MOVIE: ***** (out of 5)
BLU-RAY EXPERIENCE: **** (out of 5)
BY KEVIN CARR
I’ve been a big fan of David Lynch ever since I watched “Twin Peaks” in the 90s. Through the years, I’ve scattered through his films, rarely seeing them any time close to release. In many ways, I was too young to fully understand his heyday of the late 80s and early 90s. “Wild at Heart” was lost on my early twentysomething self, and I was completely confused by “Blue Velvet” when I watched it as a teenager.
Fortunately, “Blue Velvet” is getting a hi-def release on Blu-ray now, and it’s a brilliant film to revisit. The story follows two young adults – Kyle MacLaughlin as college-aged Jeffrey and Laura Dern as the high school beauty Sandy – as they play amateur detectives in the idyllic small town of Lumberton. Jeffrey and Sandy travel to the other side of the tracks to investigate a severed ear he found in a field, only to discover the seedy underbelly of the town and a psychotic kidnapper and pervert named Frank who is coercing an aging lounge singer.
For as diverse as Lynch’s filmography is, “Blue Velvet” is quite possibly his masterwork. There’s a strange mix of comfort and beauty with terror and awfulness. Like his earlier surreal work, things don’t quite fit into our universe, but they pop out of the screen as real.
The cast is amazing, featuring the return of Dennis Hopper and the daring performance by Isabella Rossellini as the tortured victim. Lynch takes the audience along with him from the manicured lawns into the seedy world that Frank inhabits.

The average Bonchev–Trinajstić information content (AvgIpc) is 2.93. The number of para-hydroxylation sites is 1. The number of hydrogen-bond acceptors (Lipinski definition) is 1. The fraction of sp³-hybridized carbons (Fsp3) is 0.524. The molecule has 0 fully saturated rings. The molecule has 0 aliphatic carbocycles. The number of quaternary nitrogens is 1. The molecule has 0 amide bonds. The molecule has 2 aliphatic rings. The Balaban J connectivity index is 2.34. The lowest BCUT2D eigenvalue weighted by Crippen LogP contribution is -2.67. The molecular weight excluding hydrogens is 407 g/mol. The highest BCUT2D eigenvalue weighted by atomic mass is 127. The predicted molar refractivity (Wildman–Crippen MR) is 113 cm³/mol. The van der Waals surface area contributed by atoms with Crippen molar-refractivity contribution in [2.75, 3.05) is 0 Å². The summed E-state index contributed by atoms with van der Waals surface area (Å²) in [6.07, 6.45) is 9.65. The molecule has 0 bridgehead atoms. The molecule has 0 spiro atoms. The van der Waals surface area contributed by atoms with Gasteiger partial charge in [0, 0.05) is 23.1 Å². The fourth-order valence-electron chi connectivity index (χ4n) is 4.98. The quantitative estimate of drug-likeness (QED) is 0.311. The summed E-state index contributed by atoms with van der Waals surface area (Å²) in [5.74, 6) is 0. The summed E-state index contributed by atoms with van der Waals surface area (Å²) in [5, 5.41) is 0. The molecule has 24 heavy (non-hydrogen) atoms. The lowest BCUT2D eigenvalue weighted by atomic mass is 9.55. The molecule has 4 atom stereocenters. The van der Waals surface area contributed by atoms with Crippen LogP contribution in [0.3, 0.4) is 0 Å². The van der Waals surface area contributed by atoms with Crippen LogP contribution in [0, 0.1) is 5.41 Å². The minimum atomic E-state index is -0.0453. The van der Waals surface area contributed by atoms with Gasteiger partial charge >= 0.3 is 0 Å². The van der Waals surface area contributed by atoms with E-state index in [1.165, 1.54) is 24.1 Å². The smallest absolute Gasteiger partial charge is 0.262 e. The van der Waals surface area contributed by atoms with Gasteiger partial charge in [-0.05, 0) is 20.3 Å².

Lynch shows us a bizarre mix of culture, fashion and techniques. The viewer is never 100% aware of when this is happening. It could be the 80s. It could be the 50s. It could be in a parallel universe. But it’s a fantastic universe that sucks you in. The sexual depravity and violence in the film is relatively tame by today’s standards, but it’s exceedingly uncomfortable. Rather than being graphic, it’s strange. It’s perverse. It’s unique. And it makes you fear the dark side of this idyllic small town.
The movie looks gorgeous on Blu-ray, featuring a slick transfer and great sound. Having only seen it on pan-and-scan VHS in the 80s, it was like watching a whole new movie for the first time.
Special features on the Blu-ray include lost footage, the original TV review from Siskel & Ebert, behind-the-scenes vignettes, outtakes, trailers and TV spots. Of course, the best part of the Blu-ray is the feature-length documentary “Mysteries of Love,” which dissects the film and explains how it came to be.